There has also been speculation that a former trustee was involved with a waste company. That is true, a trustee who worked in the waste industry, was on the board from Jan 2002 until he resigned in June 2015, when he left to work in another country. As many of you will remember this was an area with a number of landfill sites many years ago, so as a local stakeholder it was natural that a representative would be on the board, alongside the mix of local Councilors, landowners and residents. However it was the board as a whole, which unanimously agreed to keep the neutral stance regarding Covanta, in line with the Trusts long held policy of neutrality.

Do you normally receive contributions from developers?

Yes – our two local authorities – Central Bedfordshire & Bedford Borough Council – state in their planning policies that any development within the Forest area should contribute to the creation of the Forest of Marston Vale, however it is up to us to negotiate this. It can be land that is contributed, although it is more often money for land or tree purchases. Over 21 years, the Trust has negotiated with developers to encourage contributions of around £3m, which has helped us to create the 10 community woodlands across the Forest of Marston Vale. Creating and maintaining woodlands is pretty expensive – there’s a lot more to it than simply planting a few trees and walking away.

We understand that there will always be people who are really for or really against certain developments and judging the level of impact of any development is extremely difficult. Hopefully this has helped to explain our neutral stance – we live in a changing world and we really do not have that much influence! What we can do is ensure that any development offsets its impact by helping to contribute to the Forest of Marston Vale.

Please note while we accept that there will be comments to this blog, please keep Covanta related comments on this thread only, hi-jacking of other threads on our website or social media will result in those comments being removed, as will any abusive or factually inaccurate comments.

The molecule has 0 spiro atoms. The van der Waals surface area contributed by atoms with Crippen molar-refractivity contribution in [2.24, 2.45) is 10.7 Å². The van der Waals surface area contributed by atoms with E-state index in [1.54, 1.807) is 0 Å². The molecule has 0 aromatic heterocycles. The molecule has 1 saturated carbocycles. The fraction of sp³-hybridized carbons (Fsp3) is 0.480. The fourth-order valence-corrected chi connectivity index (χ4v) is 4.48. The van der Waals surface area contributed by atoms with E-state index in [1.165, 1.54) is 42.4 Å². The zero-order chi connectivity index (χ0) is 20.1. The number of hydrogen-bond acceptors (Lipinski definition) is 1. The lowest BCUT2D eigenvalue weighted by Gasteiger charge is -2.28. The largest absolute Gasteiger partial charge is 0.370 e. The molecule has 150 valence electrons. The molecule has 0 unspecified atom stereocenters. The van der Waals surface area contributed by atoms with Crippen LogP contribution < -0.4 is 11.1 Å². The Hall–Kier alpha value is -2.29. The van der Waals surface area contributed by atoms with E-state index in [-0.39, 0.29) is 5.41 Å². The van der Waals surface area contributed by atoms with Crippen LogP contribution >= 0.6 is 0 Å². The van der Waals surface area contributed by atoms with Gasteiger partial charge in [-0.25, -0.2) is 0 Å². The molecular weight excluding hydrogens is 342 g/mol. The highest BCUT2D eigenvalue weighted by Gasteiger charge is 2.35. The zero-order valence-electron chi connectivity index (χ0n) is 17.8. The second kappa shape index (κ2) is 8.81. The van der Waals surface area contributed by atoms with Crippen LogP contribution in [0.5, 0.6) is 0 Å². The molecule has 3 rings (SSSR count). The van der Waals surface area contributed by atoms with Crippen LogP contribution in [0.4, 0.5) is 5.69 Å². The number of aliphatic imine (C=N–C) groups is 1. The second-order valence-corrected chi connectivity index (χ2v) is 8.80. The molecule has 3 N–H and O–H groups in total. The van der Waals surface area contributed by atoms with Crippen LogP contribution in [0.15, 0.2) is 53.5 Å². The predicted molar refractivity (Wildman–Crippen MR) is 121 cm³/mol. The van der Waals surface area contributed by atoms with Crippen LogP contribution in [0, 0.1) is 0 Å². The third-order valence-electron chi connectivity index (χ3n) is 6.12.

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2 Comments »

  • Gyles Westcott says:

    Neutrality is the end result of a terminally failed moral compass, or, as Desmond Tutu put it: “If you are neutral in situations of injustice, you have chosen the side of the oppressor”. The truth is that the Forest of Marston Vale has sold out to corporate interests – you’ve sold all the environmental regeneration credits that you’ve garnered to the highest bidder, and betrayed the very volunteers and supporters who helped you earn those credits! When I bought my property in Marston Park, I believed that being adjacent to the Forestry Centre provided me and my fellow residents with not only access to all the wonderful open land that you are supposed to be protecting and preserving, but the opportunity to actively support an environmental initiative that contributed directly to the community I live in. But we’ve all been conned – you are no more than a Trojan Horse, serving industrial vested interests, and delivering unwanted, environmentally destructive industry to the heart of the community you gave all your supporters reason to believe you were and would continue to protect. You have turned me, and, I suspect many others, from generous supporters into implacable enemies – you will get nothing from me but bad publicity and active opposition.”

  • Kenneth Worf says:

    Being neutral is not acceptable. This is not like any other development. It will pollute the Forest Centre and adversely affect wildlife and public health. The board of Trustees should resign.